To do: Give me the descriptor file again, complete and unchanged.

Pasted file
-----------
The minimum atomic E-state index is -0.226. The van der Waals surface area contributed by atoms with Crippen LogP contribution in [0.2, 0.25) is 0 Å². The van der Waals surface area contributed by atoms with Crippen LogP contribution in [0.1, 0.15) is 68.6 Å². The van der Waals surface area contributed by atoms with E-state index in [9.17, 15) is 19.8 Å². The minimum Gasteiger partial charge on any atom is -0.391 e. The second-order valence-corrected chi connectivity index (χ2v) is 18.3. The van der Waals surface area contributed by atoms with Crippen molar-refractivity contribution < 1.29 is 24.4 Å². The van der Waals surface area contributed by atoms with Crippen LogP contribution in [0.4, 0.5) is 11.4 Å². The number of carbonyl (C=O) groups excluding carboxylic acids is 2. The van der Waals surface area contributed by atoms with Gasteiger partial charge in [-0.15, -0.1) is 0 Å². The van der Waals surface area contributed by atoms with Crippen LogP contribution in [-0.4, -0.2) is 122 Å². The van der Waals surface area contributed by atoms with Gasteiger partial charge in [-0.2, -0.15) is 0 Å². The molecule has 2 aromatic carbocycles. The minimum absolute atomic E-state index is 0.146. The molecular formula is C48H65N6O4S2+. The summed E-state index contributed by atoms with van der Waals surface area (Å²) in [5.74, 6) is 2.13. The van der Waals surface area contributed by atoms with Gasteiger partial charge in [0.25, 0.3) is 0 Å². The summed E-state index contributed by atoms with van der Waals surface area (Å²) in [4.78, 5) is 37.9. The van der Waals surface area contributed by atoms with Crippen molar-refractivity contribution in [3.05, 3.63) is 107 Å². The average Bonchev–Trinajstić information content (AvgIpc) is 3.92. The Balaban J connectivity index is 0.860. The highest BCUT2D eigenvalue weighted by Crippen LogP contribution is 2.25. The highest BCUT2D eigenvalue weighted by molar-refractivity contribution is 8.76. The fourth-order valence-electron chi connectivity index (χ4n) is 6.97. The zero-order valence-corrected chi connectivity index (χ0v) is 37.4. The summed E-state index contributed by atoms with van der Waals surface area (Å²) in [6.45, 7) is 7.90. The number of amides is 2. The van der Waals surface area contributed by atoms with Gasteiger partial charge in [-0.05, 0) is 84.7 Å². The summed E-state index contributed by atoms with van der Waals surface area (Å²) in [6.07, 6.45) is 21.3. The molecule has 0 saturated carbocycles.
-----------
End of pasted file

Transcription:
The minimum atomic E-state index is -0.226. The van der Waals surface area contributed by atoms with Crippen LogP contribution in [0.2, 0.25) is 0 Å². The van der Waals surface area contributed by atoms with Crippen LogP contribution in [0.1, 0.15) is 68.6 Å². The van der Waals surface area contributed by atoms with E-state index in [9.17, 15) is 19.8 Å². The minimum Gasteiger partial charge on any atom is -0.391 e. The second-order valence-corrected chi connectivity index (χ2v) is 18.3. The van der Waals surface area contributed by atoms with Crippen molar-refractivity contribution < 1.29 is 24.4 Å². The van der Waals surface area contributed by atoms with Crippen LogP contribution in [0.4, 0.5) is 11.4 Å². The number of carbonyl (C=O) groups excluding carboxylic acids is 2. The van der Waals surface area contributed by atoms with Gasteiger partial charge in [-0.15, -0.1) is 0 Å². The van der Waals surface area contributed by atoms with Crippen LogP contribution in [-0.4, -0.2) is 122 Å². The van der Waals surface area contributed by atoms with Gasteiger partial charge in [-0.2, -0.15) is 0 Å². The molecule has 2 aromatic carbocycles. The minimum absolute atomic E-state index is 0.146. The molecular formula is C48H65N6O4S2+. The summed E-state index contributed by atoms with van der Waals surface area (Å²) in [5.74, 6) is 2.13. The van der Waals surface area contributed by atoms with Gasteiger partial charge in [0.25, 0.3) is 0 Å². The summed E-state index contributed by atoms with van der Waals surface area (Å²) in [4.78, 5) is 37.9. The van der Waals surface area contributed by atoms with Crippen molar-refractivity contribution in [3.05, 3.63) is 107 Å². The average Bonchev–Trinajstić information content (AvgIpc) is 3.92. The Balaban J connectivity index is 0.860. The highest BCUT2D eigenvalue weighted by Crippen LogP contribution is 2.25. The highest BCUT2D eigenvalue weighted by molar-refractivity contribution is 8.76. The fourth-order valence-electron chi connectivity index (χ4n) is 6.97. The zero-order valence-corrected chi connectivity index (χ0v) is 37.4. The summed E-state index contributed by atoms with van der Waals surface area (Å²) in [6.45, 7) is 7.90. The number of amides is 2. The van der Waals surface area contributed by atoms with Gasteiger partial charge in [-0.05, 0) is 84.7 Å². The summed E-state index contributed by atoms with van der Waals surface area (Å²) in [6.07, 6.45) is 21.3. The molecule has 0 saturated carbocycles.